You’ve heard of BIG Brother – now meet Little Brother.
Residents in Deepdale have secured funding for a mini portable CCTV camera to capture evidence of vandals, thieves and yobs.
It is hoped the petite £3,000 camera, dubbed ‘Little Brother’ by residents, will deter crime as well as provide footage of crimes in progress in hotspot areas.
It comes 18 months after the community in the Meadow Street area set up a community group and scooped funding for six fixed cameras, following complaints about the effects of drugs dealing and prostitution in the area.
Members of the group feel having an additional moveable camera means residents affected by crime in other nearby areas, which the cameras don’t cover, would benefit too.
Robin Maudsley, chairman of CRAB (Communities Residents and Businesses) community group that scooped the funding, said: “The fixed cameras have already been a great success and crime is nothing like it was in the area.
“But there are people in other areas asking why they can’t have cameras so we decided to seek funding to buy a camera that could be moved around according to demand.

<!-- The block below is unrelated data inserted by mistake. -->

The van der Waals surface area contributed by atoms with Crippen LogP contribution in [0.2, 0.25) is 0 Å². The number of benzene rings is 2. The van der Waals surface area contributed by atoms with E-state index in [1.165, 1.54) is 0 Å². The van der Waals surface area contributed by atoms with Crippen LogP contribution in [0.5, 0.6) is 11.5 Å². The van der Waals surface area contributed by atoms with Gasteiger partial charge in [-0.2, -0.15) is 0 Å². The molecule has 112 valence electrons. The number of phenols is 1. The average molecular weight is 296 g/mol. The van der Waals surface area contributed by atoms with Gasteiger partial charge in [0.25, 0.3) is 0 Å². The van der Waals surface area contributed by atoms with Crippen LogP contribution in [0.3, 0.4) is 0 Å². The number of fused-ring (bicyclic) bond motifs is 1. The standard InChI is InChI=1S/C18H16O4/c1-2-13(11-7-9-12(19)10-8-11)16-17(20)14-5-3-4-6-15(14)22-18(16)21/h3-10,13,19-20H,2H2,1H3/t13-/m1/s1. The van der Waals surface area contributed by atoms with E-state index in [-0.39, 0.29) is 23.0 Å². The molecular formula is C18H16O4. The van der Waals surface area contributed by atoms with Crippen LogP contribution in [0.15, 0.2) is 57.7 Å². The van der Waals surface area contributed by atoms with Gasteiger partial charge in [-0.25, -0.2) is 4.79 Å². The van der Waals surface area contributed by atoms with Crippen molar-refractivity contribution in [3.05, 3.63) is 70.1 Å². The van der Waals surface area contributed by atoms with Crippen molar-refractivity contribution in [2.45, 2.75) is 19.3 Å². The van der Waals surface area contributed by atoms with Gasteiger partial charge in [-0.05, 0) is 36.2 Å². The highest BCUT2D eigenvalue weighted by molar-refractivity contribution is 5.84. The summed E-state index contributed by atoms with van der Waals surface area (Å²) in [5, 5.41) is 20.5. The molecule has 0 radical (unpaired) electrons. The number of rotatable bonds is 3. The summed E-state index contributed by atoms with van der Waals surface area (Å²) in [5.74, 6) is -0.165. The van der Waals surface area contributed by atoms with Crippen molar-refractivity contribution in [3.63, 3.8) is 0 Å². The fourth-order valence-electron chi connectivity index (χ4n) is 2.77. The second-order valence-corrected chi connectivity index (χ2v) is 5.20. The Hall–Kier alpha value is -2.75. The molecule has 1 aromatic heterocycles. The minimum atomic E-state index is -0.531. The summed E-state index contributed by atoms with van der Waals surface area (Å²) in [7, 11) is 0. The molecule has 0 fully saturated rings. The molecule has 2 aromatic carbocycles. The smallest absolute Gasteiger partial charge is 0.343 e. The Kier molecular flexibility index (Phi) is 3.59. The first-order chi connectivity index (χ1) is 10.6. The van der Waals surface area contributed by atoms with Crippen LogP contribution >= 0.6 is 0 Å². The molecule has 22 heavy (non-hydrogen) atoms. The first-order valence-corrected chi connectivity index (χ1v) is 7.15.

“It means if a particular area is suffering vandalism, we can put the camera there.
“We have had to iron out a few technicalities over who can host the cameras, but we are hoping it will be a further boost to the other CCTV scheme.
The retired engineer, who is a resident of Meadow Street, added: “We have called it a portable peace of mind.”
Before the installation of the £30,000 fixed cameras Meadow Street and nearby roads in Deepdale had suffered anti-social behaviour from drinkers, drug dealers and street-based sex workers for years.
The cameras focus on known trouble spots – such as two phone boxes on East View – with the added bonus of loudspeakers enabling security operators to shout at troublemakers while filming them.
Coupled with the addition of Christian street pastors, who interact with those at risk of offending, and a push by police to tackle prostitution, residents say they feel much safer.
The new camera will be monitored by Preston firm Shepherd Security which already looks after the existing fixed cameras.